I went down to Nelson for a long weekend, and on Sunday after a visit to a the Centre of New Zealand we walked up to the cathedral, just because the weather was good and it was nearby. I’ve been to the park there several times before but never inside the cathedral itself; I’ve never had a reason to.
It’s nice inside. There was a sort of playpen-thing right as you walked in, and then a lot of war memorial plaques on the walls and some arched stone columns and an altar of sorts, I guess–I don’t know what Anglicans call the bit where the preacher (pastor? priest? ) stands, way at the front.
There was a small labyrinth painted on the floor, off to the side, so I followed it for a loop or two. There was a candle-holder sort of thing near it, with one burning candle in the centre, and a pegboard where people could thumbtack written prayers.
The candle-holder, I got. I’ve been to Europe and visited various duomi in various cities and they have pleasingly medieval candles with a lot of drippy wax and usually a money-box. It’s all very atmospheric and sort of spooky. You light one for someone, for something; you manifest an interior desire externally. Anglicans are pretty close to Catholics, right, so why wouldn’t they have candles? The fee for this one was a gold coin, just like a sausage sizzle fundraiser outside a Bunnings Warehouse.
Somehow I struggled a bit more with the prayer pegboard. What would make you do that, I wondered. Why would you write something like that where everyone could see? What would you get out of that? In my church youth group long ago we use to pray aloud for each other and ourselves, and for a while after that I would still tell people I was praying for them. People said that to me a lot at Mom’s memorial service, and I just heard it as “I am thinking of you with compassion and I care about what happens to you and I am sorry for your mindbendingly huge loss.” I was glad for it. It was nice to hear.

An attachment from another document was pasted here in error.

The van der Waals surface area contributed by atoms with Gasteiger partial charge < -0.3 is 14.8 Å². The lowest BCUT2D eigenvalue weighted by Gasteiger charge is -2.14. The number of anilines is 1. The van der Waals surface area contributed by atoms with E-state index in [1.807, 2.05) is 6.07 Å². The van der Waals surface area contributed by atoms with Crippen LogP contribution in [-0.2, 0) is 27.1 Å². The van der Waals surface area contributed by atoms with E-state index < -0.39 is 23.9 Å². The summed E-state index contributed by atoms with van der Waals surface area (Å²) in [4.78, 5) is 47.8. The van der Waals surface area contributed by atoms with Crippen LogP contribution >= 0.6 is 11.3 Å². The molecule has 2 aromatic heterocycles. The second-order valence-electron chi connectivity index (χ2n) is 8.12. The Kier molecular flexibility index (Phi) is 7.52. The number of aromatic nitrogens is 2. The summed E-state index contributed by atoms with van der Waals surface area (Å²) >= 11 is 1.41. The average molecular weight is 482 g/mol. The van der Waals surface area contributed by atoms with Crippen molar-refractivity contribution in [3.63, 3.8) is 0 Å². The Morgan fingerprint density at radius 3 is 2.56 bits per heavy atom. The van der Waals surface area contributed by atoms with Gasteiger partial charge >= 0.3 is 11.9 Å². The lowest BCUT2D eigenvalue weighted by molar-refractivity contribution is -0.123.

But those handwritten prayers—who’s meant to read them? God? Why not just pray to God in your head, or with your friends, or with your priest or whatever if you felt the need to say something out loud? Forget about externalizing the internal: why publicise the private? What happens when you write something down for strangers to read as they walk idly up and down the corridor, sweaty from their morning walk up a local hill, noting the architecture and the historical significance of the names of the dead on the walls?
“God, my brother took his life six years ago and we still miss him every day.”
“God, help me find work.”
“God, please let us find a house.”
One was written in Japanese and had a little drawing of what looked like a Hello Kitty. One had clearly been written by a kid and said “I pray for everyone to have enough to eat every day.”
Another one was written in very small letters and filled the entire scrap of paper. The writer was alone in New Zealand and missed their family and friends and didn’t know if they’d made the right decision to come here and everything was so confused and they didn’t know what to do, God, they just didn’t know what to do, they weren’t sure about anything anymore and what were they supposed to do, God, I mean everything was fine, people are starving, they had it good in the grand scheme of life, but what were they supposed to do?
I was crying really hard by the time my friend came over from walking the wee little labyrinth in the corner. I grabbed for a candle and he quickly popped a gold coin in the box because I didn’t have one; I was going to take one anyway, which is surely against the whole idea of lighting candles in a cathedral. There was a little sign there, something like ‘This light is the words I cannot say, the prayer I cannot pray,” something like that, and that made me cry harder. “I don’t even believe in any of this anymore,” I thought, wiping my eyes as I lit it and melted a bit of wax to keep it in its place, where it wobbled and flickered. I didn’t stay to see if it caught hold, I just turned around and walked through the empty pews: out the wide doors into the late afternoon’s winter sun.